Unity 2.0 for Silverlight – April 2010
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Unity is a lightweight, extensible dependency injection container.
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Unity is a lightweight, extensible dependency injection container. This release is a port of Unity 2.0 to Microsoft Silverlight 3.0 and 4.0.
Microsoft Silverlight is a cross-browser, cross-platform implementation of the Microsoft .NET Framework for building and delivering the next generation of media experiences and rich interactive application for the Web.
In Unity 2.0 for Silverlight some capabilities and packaging of the Unity container have been adjusted in order to accommodate the differences between Silverlight and the desktop common language runtime (CLR), so. The following are the major differences:
- XML configuration is not supported.
- Because of differences in the Silverlight security model, only public types can be created and injected by the container. The desktop version allows you to also inject internal types.
- The Unity interception mechanism is not supported.
For the full list of changes, please refer to the Release Notes.
A working knowledge of .NET programming and Silverlight is required.
The following are the system requirements for using Unity:
- Operating system: Microsoft Windows® 7 Professional, Enterprise or Ultimate; Windows Server 2003 R2; Windows Server 2008 with Service Pack 2; Windows Server 2008 R2; Windows Vista with Service Pack 2, or Windows XP with Service Pack 3.
- Microsoft® Silverlight™ 3 or Microsoft Silverlight 4.
For a rich development environment, the following are recommended:
- Microsoft Visual Studio® 2008 Development System with Service Pack 1 (any edition) or Microsoft Visual Studio 2010 Development System (any edition).
- Microsoft Silverlight3 Tools for Visual Studio 2008 SP1 or Visual Studio 2010, or Microsoft Silverlight 4 Tools for Visual Studio 2010
To run the unit tests, the following are also required:
- Microsoft Visual Studio 2008 Professional, Visual Studio 2008 Team Edition, Visual Studio 2010 Premium, Visual Studio 2010 Professional, or Visual Studio 2010 Ultimate edition.
- Moq v3.1 assemblies.
If these dependencies are not met, you may not be able to use certain features of Unity.
For an introduction to dependency injection, see the article Inversion of Control Containers and the Dependency Injection pattern by Martin Fowler.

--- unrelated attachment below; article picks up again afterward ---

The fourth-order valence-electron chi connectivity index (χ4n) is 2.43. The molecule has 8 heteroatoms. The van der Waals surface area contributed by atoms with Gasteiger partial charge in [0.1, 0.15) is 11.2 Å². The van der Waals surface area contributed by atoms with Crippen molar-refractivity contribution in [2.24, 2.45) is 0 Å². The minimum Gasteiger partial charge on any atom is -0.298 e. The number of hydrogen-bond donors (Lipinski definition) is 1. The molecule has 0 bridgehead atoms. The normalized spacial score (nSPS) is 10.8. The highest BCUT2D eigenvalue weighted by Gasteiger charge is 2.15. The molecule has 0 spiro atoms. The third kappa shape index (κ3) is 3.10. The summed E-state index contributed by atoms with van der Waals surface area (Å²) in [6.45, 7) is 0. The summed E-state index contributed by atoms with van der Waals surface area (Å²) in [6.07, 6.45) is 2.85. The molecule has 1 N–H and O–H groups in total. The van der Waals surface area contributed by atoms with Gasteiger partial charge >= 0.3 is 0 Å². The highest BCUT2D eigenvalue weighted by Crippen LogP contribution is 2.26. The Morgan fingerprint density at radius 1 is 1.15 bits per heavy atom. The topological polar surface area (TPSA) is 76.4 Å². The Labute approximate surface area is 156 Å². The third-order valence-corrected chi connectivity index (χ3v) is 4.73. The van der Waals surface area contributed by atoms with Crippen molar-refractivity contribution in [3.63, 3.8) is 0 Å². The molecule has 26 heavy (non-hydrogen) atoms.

For information about the key features of Unity, see What is Unity topic and the StopLight QuickStart packaged with the release.
Unity, like many patterns & practices deliverables, is associated with a community site. On this community site, you can post questions, provide feedback, or connect with other users to share ideas. Community members can also help Microsoft plan and test future releases of Unity, and download additional content such as extensions and training material.
Feedback and Support
Questions? Comments? Suggestions? To provide feedback about Unity 2.0 for Silverlight, or to get help with any problems, visit the Unity Community site. The message board on the community site is the preferred feedback and support channel because it allows you to share your ideas, questions, and solutions with the entire community. Unity for Silverlight is a guidance offering, designed to be reused, customized, and extended. Code-based guidance is shipped "as is" and without warranties. Customers can obtain support through Microsoft Premier Support Services for a fee, but the code is considered by Microsoft support staff as user-written.
Authors and Contributors
Unity 2.0 for Silverlight was produced by the following individuals:
- Product/Program Management: Grigori Melnik (Microsoft Corporation)
- Architecture/Development: Bob Brumfield and Chris Tavares (Microsoft Corporation), Fernando Simonazzi (Clarius Consulting), Nicolas Botto (Digit Factory) and Olaf Conijn (Olaf Conijn BV)
- Testing: Carlos Farre, Masashi Narumoto and Rohit Sharma (Microsoft Corporation), Nicolas Botto (Digit Factory), Lavanya Selvaraj, Magdelene Sona, Mani Krishnaswami, Meenakshi Krishnamoorthi, Santhosh Panneerselvam, and Ravindra Varman (Infosys Technologies Ltd), Erik Renaud and François Tanguay (nVentive Inc), Rick Carr (DCB Software Testing, Inc)
- Documentation: Alex Homer (Microsoft Corporation) and Dennis DeWitt (Linda Werner & Associates Inc)
- Editing and production: RoAnn Corbisier and Steve Elston (Microsoft Corporation), Nancy Michel (Content Master Ltd.), and Patrick Lanfear and Tom Draper (Twist Creative LLC)
- Release management: Richard Burte (ChannelCatalyst.com, Inc.) and Jennifer Burch (DCB Software Testing, Inc)
- Business administration support: Tracy Emory (Microsoft Corporation)
Many thanks to the following members of the Advisory Board:
- Brian Button (Asynchrony Solutions)
- Kyle Huntley (Avanade)
- David Starr (Elegant Code)
- Wallin Ludwik (Volvo), Bill Wilder (Fidelity)
- Andrej Golcov (Hermes SoftLab)
- John Askew, Nicholas Blumhardt, Martin Bennedik and Serge Baranovsky (Independent)
- Evgeny Sorokin and Ksenia Mukhortova (Intel)
- Scott Nichols (Idaho Central)
- Eng Chong Lim and Isabel Niu (McDonald's Corporation)
- Aaron Hanks, Glenn Block, Hugo Batista, Jason Hogg, Jason Olson, John Czernuszka, Joshy Joseph, Lenny Fenster, Massimo Mascaro, Matthew Podwysocki, Tom Hollander, Piyush Gupta, and Scott Densmore (Microsoft)
- Matthew Buonomano and Nikola Malovic (Monster.com)
- Daniel Piessens and Phill Van Hoven (Red Prairie)
- Walter Wu (Royal Bank of Canada)
Many thanks to the following people who previewed Unity 2.0 and provided valuable feedback and ideas:
- Ade Miller, Blaine Wastell, David Hill, Don Smith, Eugenio Pace, and Mohammad Al-Sabt (Microsoft Corporation).
- Microsoft Unity Container Home Page
- Unity 2.0
- Microsoft Enterprise Library Home Page
- Microsoft Enterprise Library 5.0